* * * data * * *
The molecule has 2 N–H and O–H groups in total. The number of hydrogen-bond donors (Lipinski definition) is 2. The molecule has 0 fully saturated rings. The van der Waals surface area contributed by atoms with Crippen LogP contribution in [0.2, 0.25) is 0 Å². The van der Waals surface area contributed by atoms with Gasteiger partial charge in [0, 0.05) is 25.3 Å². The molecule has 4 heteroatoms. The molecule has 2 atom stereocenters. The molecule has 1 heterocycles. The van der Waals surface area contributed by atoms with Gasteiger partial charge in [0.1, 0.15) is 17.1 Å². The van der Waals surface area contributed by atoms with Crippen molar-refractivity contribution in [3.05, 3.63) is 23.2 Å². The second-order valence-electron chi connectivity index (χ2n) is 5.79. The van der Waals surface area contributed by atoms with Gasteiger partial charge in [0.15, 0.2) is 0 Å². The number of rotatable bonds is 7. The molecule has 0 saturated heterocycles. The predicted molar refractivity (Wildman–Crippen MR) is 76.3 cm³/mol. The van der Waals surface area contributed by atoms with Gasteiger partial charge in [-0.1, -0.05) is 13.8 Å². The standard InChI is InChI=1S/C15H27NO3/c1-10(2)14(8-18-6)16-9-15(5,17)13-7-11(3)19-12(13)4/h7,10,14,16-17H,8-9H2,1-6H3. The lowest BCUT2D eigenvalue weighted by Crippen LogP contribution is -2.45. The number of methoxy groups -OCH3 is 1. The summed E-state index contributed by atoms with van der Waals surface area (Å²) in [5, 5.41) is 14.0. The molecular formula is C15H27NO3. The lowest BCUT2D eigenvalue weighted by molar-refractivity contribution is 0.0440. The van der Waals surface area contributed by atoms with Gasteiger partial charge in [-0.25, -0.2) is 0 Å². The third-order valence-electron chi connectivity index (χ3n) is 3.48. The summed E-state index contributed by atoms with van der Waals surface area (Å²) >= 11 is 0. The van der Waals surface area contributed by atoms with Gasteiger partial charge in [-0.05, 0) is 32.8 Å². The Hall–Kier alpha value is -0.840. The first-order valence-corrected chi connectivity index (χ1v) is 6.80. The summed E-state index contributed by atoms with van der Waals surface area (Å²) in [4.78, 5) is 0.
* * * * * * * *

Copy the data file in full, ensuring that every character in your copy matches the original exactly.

The molecule has 2 N–H and O–H groups in total. The number of hydrogen-bond donors (Lipinski definition) is 2. The molecule has 0 fully saturated rings. The van der Waals surface area contributed by atoms with Crippen LogP contribution in [0.2, 0.25) is 0 Å². The van der Waals surface area contributed by atoms with Gasteiger partial charge in [0, 0.05) is 25.3 Å². The molecule has 4 heteroatoms. The molecule has 2 atom stereocenters. The molecule has 1 heterocycles. The van der Waals surface area contributed by atoms with Gasteiger partial charge in [0.1, 0.15) is 17.1 Å². The van der Waals surface area contributed by atoms with Crippen molar-refractivity contribution in [3.05, 3.63) is 23.2 Å². The second-order valence-electron chi connectivity index (χ2n) is 5.79. The van der Waals surface area contributed by atoms with Gasteiger partial charge in [0.15, 0.2) is 0 Å². The number of rotatable bonds is 7. The molecule has 0 saturated heterocycles. The predicted molar refractivity (Wildman–Crippen MR) is 76.3 cm³/mol. The van der Waals surface area contributed by atoms with Gasteiger partial charge in [-0.1, -0.05) is 13.8 Å². The standard InChI is InChI=1S/C15H27NO3/c1-10(2)14(8-18-6)16-9-15(5,17)13-7-11(3)19-12(13)4/h7,10,14,16-17H,8-9H2,1-6H3. The lowest BCUT2D eigenvalue weighted by Crippen LogP contribution is -2.45. The number of methoxy groups -OCH3 is 1. The summed E-state index contributed by atoms with van der Waals surface area (Å²) in [5, 5.41) is 14.0. The molecular formula is C15H27NO3. The lowest BCUT2D eigenvalue weighted by molar-refractivity contribution is 0.0440. The van der Waals surface area contributed by atoms with Gasteiger partial charge in [-0.25, -0.2) is 0 Å². The third-order valence-electron chi connectivity index (χ3n) is 3.48. The summed E-state index contributed by atoms with van der Waals surface area (Å²) >= 11 is 0. The van der Waals surface area contributed by atoms with Gasteiger partial charge in [-0.05, 0) is 32.8 Å². The Hall–Kier alpha value is -0.840. The first-order valence-corrected chi connectivity index (χ1v) is 6.80. The summed E-state index contributed by atoms with van der Waals surface area (Å²) in [4.78, 5) is 0.